Indigenous Repatriation Handbook
February 13, 2020
Review By Anna De Aguayo
The First Peoples of the Pacific Coast are at the forefront of Indigenous Museology and Repatriation Scholarship. While some communities might be just starting to tangle with the complex politics and strategies of claiming back cultural heritage from international museums and galleries, many in BC have been running their own museums, curating collections and bringing Ancestors home for well over 50 years.
The three authors who prepared the Handbook are very well known in the field. Jisgang Nika Collison heads the Haida Gwaii Museum that houses many repatriated objects and photographs returned internationally. Sdaahl K’awaas Lucy Bell, also from Haida Gwaii, is the head of Indigenous Collections and Repatriations at the Royal BC Museum and helped bring 500 Ancestors home from the US, UK, and Canada. Lou-ann Neel, an artist and arts administrator for over 30 years, keeper of the Kwakwak’wakw names of K’idithle’logw, Ika’wega, Gaa’axstalas, has also guided objects on their journeys home.
The Handbook was created as a response to a 2017 symposium, Repatriation: Moving Together Forward, held in Victoria. With over 200 delegates, it brought together international scholars, activists and heritage leaders from all continents. With the rise of online sources such as collection catalogues, what used to take years to track a lost piece can now take minutes. It is this target audience — Indigenous Community members — that wish to bring their heritage and ancestors home, that the Handbook was written for.
At 73 pages, the Indigenous Repatriation Handbook is short and succinct but its appendices — running to 89 pages — are truly mighty. With checklists on calling your first community meeting (don’t forget the refreshments!) to templates of letters to a holding museum, to handling border crossing with human remains and Oral History Release Forms for elders, it is here that the impact will be strongest.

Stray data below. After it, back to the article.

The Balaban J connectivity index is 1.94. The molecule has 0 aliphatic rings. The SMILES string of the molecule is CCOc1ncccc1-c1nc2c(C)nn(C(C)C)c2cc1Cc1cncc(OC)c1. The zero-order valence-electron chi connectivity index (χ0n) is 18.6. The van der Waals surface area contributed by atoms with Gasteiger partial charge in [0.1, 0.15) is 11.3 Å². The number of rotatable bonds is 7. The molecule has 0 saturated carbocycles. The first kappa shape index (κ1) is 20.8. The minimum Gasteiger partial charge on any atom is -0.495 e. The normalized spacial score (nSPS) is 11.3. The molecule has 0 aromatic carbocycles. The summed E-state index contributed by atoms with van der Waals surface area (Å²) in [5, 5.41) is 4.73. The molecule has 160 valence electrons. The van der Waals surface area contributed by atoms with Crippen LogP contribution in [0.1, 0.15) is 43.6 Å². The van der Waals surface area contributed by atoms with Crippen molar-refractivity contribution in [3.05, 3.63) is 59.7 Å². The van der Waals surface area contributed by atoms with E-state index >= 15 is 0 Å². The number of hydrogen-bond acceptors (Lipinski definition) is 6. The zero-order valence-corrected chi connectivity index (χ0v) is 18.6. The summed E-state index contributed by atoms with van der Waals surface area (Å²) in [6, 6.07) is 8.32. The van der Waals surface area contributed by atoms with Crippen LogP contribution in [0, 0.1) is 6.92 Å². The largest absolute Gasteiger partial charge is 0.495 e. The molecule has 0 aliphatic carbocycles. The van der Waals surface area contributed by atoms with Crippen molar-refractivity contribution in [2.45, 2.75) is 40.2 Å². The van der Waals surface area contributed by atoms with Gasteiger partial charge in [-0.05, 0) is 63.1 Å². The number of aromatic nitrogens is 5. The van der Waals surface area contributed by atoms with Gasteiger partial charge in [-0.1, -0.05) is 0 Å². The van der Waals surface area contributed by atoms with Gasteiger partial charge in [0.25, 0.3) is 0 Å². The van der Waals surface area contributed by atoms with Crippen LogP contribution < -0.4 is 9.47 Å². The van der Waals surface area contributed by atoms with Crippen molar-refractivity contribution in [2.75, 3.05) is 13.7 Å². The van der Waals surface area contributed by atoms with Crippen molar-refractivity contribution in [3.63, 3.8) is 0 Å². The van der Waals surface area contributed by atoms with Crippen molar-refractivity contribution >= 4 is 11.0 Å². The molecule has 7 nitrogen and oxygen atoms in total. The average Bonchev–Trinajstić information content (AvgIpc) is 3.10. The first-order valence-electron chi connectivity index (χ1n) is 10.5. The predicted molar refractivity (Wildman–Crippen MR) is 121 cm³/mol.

The Handbook is divided into seven short sections, such as “Organizing a Successful Repatriation” to “Conducting Research” and “For Institutions Wishing to Repatriate to Indigenous Peoples of BC”. Interspersed with photos, quotes and art, it is clearly written and well laid out. While the emphasis is on the Royal BC Museum experiences and the central case study is that of the Haida Repatriation, the advice is very generalizable and useful. It is well-matched with the documentary Stolen Spirits of Haida Gwaii (Primitive Entertainment: 2005).
The links, addresses and contact names provided will change in future, so the authors are clear that this work will be updated with future editions. It would be great to see future editions take on the issues of rights to publication and royalty issues for photography, sound and video usage. The image of Jaalen & Gwaai Edenshaw doing research for the first Haida-language film Edge of the Knife (65) reflects the importance of the educational and cultural lives that objects and stories continue to provide. It was great to read the stories of young people encountering their Ancestors for the first time and of Elders working to add depth to the written histories in collections. The optimism and genuine enthusiasm in the text is important and deliberate, as there will be very difficult moments that emerge during a repatriation process.
To further expand the dialogue, it would be interesting to combine a reading of this book with the ethnography of the complex repatriation of a Northern Manitoba Water Drum (Naamiwan’s Drum: The Story of a Contested Repatriation of Anishnaabe artefacts, Toronto: Univ of Toronto Press (2016)) by Maureen Mathews and the 2003 NFB film, The Return of G’psgolox Pole about the repatriation of a Haisla pole from a Swedish museum.
Indigenous Repatriation Handbook. Victoria: Royal BC Museum, 2019. 174 pp. $29.95 paper.